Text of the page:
President Mahmoud Ahmadinejad said the caricatures showed the "impudence and rudeness" of Western newspapers against the prophet as well as the "maximum resentment of the Zionists (Jews) ruling these countries against Islam and Muslims."

The leaders of Indonesia, Malaysia and Pakistan denounced the publication of the caricatures. Pakistan's Foreign Ministry summoned nine envoys to lodge protests against the publication of the "blasphemous" sketches.

Thousands of outraged Syrians protesting offensive caricatures of Islam's prophet torch the Danish Embassy in Damascus on Saturday Feb. 4, 2006. Police fired tear gas and water cannons to disperse demonstrators who crowded outside the Norwegian Embassy after earlier setting fire to the Danish Embassy, about six kilometers (four miles) away. (AP Photo Bassem Tellawi).

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blue eyes
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and this:

Danish cartoonists fear for their lives
From Anthony Browne in Brussels



TWELVE Danish cartoonists whose pictures sparked such outcry have gone into hiding under round-the-clock protection, fearing for their lives.



The cartoonists, many of whom had reservations about the pictures, have been shocked by how the affair has escalated into a global “clash of civilisations”. They have since tried, unsuccessfully, to stop them being reprinted.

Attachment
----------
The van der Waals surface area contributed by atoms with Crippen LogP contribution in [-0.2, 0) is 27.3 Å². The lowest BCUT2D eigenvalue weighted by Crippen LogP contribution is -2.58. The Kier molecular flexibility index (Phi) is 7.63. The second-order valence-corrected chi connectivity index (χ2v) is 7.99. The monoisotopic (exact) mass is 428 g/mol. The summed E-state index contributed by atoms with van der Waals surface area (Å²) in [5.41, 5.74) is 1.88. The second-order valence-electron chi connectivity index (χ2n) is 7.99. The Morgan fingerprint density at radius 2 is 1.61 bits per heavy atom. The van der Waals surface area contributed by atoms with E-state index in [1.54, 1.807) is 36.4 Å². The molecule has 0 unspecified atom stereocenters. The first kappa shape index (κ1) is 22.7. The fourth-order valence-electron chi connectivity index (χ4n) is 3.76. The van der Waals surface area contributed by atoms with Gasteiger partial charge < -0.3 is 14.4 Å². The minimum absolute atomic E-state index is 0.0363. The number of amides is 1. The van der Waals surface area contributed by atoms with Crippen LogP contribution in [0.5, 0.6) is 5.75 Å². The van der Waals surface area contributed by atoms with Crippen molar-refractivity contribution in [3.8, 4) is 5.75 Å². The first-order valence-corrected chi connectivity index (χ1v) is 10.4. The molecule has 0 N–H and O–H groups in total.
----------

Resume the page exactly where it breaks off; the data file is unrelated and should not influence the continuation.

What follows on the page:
A spokesman for the cartoonists said: “They are in hiding around Denmark. Some of them are really, really scared. They don’t want to see the pictures reprinted all over the world. We couldn’t stop it. We tried, but we couldn’t.”

Mogens Blicher Bjerregaard, president of the Danish Union of Journalists, told The Times: “They are keeping a very low profile. They are very concerned about their safety. They feel a big responsibility on their shoulders. It’s blown up so big. It is tough for them.”

The cartoonists’ names were originally printed in the Danish paper Jyllands-Posten. Flemming Rose, the paper’s cultural editor, invited 25 newspaper cartoonists to draw a picture of Muhammad “how they saw him”, after a children’s author complained that cartoonists would only dare illustrate a book he was writing on the life of Muhammad if they could be anonymous. Twelve cartoonists responded, had their pictures printed in September, and were paid 800 Danish krone (£73) each.